Lutjanus jocu (Dog snapper) as a bio-indicator of emerging contaminants and changes in environmental condition.
Poster Mar 01, 2016
M. Sánchez-García1, S. J. Zottoli2 & L.Roberson-Murillo1
Our research assesses the use of Lutjanus jocu as a bio indicator of changes in environmental condition and water contaminated with toxic substances in estuarine ecosystems. Our two focuses are: assessing the behavioral effects of changes in pH and dissolved oxygen as result of anthropogenic input and assess the behavioral effects of sub-lethal concentrations of toxic substances. Through behavioral endpoints we evaluate the effects of exposure to stressors, because it integrates internal and external factors that can link biochemical and physiological processes, providing an understanding of the effects of environmental change. High speed imaging allows us to study the startle behavior, a quantifiable biological endpoint that can lend valuable insight into changes in the Central Nervous System and the effects of sub-lethal stressors on fish movement and responses to stimuli. Future work will include the analysis of Mauthner cell which are known to initiate the startle behavior. Although other fish models are used for biological essays, Lutjanus jocu could provide essential information for marine specific fishes and insight on effects of anthropogenic input on marine ecosystems at the individual- and population-level.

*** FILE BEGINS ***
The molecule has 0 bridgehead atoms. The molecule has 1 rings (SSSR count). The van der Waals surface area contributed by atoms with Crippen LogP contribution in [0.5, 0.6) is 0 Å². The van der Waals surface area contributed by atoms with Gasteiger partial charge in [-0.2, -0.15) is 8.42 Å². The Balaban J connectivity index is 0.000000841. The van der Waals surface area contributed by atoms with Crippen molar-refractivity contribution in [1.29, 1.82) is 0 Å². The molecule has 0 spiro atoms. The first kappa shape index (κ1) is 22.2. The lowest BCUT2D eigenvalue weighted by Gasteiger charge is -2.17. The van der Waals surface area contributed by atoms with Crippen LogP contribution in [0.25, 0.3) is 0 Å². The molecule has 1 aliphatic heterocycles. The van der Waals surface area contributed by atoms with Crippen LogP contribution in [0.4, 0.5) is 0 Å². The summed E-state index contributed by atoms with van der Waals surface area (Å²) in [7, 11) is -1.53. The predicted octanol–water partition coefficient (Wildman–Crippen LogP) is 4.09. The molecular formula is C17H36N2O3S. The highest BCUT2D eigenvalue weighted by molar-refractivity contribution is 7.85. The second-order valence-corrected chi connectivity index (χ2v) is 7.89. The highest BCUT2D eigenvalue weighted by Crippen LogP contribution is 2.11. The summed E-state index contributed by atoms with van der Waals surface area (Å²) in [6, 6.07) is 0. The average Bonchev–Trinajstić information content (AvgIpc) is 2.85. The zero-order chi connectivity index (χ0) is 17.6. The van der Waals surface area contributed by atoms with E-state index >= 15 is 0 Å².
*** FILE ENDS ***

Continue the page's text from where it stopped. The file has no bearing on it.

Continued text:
In museum and archives’ collection environments, fungi are a critical artifact biodeterioration factor, whereas most infections are airborne. Typical fungal infections in museums, colonizing paper made documents, are caused by species of slow-growing Ascomycetes as well as mitosporic xerophilic fungi of the genera Aspergillus, Penicillium and Cladosporium.READ MORE